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A-side B-side Gallery, Hackney, 26 January 2015

8 February 2015

That moment you walk through a familiar doorway and immediately sense something unfamiliar about the place you’ve entered… such a moment I experienced on my first visit of 2015 to the A-side B-side Gallery.

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The beaming welcome from artist and group leader Catherine Hall, from the centre of the room, was exactly as I remembered yet all around seemed different. First I noticed there were twice as many easels. Furthermore they were all new modern black frames rather than the heavy old wooden variety.

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The entrance desk was on the right instead of the left. Oh, and the walls had all been painted! And the floor. And there was a portable wooden step with a crimson cushion for models to pose on. And a black curtain as backdrop. In fact, everything about the space was pristine and plush.

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It was heart-warming to see. The gallery and its life drawing group are flourishing, and well deserve to be. With Catherine’s keen, clear, one-to-one expert guidance this is a group where amateur artists can improve their basic skills and enjoy learning a broad spectrum of new drawing techniques without pressure or judgement.

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Seven of the eight expected artists arrived; we set to work. My first standing pose of 6 minutes was to be drawn blind – eyes to the model, not to the paper. An extraordinary array of forms were created: some surprisingly proportional, others capturing pleasing details, and yet others with a multiplicity of lines that created an animation effect.

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We raced through three poses of 30 seconds, two of a minute and three of 3 minutes. These were to hone the eye and line; the essential form was to be outlined within the first 10 seconds. After such intensity we slowed right down with a leisurely 20-minute seated pose that took us to a break.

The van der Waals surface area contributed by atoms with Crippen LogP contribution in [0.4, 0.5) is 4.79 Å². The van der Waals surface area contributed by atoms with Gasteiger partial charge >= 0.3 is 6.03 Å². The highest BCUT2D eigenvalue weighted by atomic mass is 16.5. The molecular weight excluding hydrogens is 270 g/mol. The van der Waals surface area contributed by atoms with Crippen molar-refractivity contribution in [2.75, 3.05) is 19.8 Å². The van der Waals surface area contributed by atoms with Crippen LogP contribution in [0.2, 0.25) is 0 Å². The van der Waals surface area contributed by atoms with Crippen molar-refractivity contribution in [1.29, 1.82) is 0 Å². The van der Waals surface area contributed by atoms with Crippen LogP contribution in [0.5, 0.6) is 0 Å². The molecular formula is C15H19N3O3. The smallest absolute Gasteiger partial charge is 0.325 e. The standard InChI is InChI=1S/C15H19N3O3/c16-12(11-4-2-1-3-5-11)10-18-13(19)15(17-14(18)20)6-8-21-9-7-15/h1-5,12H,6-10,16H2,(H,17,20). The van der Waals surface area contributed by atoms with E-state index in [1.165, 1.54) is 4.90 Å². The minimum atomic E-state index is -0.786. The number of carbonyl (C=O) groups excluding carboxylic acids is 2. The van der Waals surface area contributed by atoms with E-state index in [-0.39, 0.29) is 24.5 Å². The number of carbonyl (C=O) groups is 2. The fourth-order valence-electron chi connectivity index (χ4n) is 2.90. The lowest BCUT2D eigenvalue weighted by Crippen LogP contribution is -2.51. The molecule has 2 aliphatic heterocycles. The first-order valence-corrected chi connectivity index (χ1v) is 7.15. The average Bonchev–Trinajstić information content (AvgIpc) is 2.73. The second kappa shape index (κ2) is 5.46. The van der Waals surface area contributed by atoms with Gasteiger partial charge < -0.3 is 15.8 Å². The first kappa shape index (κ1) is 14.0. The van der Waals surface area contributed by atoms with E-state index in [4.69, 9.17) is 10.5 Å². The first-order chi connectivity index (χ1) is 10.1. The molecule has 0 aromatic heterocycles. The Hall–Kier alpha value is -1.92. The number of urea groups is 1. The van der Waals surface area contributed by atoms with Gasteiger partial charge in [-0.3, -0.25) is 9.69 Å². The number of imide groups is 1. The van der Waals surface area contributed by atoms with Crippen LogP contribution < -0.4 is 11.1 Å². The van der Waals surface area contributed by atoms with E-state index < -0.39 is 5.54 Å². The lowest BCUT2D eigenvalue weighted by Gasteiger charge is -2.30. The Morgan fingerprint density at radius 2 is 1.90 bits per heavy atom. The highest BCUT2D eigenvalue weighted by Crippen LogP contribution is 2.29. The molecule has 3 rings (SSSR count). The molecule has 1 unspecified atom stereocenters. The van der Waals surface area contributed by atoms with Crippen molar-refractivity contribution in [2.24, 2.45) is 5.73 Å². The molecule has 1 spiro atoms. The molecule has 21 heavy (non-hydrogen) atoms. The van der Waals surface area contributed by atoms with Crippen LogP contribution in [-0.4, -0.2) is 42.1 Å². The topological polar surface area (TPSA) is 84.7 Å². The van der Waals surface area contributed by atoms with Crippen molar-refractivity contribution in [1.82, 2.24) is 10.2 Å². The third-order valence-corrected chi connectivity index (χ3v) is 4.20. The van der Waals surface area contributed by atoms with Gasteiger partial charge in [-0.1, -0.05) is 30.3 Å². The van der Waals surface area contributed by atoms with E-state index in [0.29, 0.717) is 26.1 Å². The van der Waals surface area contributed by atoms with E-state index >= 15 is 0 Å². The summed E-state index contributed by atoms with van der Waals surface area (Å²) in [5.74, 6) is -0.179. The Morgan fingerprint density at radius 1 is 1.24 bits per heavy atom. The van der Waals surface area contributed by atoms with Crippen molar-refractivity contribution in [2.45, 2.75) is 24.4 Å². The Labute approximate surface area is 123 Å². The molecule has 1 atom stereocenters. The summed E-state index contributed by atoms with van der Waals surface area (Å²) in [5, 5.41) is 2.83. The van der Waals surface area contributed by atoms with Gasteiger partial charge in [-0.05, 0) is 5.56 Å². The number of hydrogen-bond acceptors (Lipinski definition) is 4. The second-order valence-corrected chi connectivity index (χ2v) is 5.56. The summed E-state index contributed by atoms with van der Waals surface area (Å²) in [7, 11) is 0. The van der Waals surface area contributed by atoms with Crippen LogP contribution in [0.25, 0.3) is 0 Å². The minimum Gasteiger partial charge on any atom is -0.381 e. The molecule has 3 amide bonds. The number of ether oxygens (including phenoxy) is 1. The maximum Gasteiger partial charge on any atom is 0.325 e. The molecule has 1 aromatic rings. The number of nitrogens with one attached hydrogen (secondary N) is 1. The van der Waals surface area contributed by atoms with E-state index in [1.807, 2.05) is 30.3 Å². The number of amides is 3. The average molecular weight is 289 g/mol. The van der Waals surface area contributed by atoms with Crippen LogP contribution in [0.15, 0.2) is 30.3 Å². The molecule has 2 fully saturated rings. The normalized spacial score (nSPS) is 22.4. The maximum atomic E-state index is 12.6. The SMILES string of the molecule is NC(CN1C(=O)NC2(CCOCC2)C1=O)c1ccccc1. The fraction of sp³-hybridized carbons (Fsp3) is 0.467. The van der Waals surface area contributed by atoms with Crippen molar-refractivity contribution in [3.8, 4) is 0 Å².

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We resumed with two poses of 10 minutes each before seeing out the evening with a half-hour long pose. For the first 10 minutes, Catherine asked me for a standing pose that incorporated a straight line, so I reached my left arm back to hold a ceiling pillar, then leaned forward.

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Left arm and pillar were straight lines forming a right angle from one perspective, with my right arm forming another right angle across my chest. 10 minutes was about my limit for holding that one.

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Come 9pm we were done for the evening. Artworks were admired, fixed with spray and rolled up to be taken home. The artists kindly said their thank-yous and – I hope – left satisfied with a positive two hours of creative outpouring.

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I wondered whether many of them go to other life drawing groups in London. Possibly not; so if they value being part of an easy-going, pleasant group with constant variety, challenges and progression supported by personalised tips and encouragement, then they may not know quite how lucky they are.

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It was fantastic to see more people making the discovery, and the A-side B-side itself with a bright make-over befitting a bright future.

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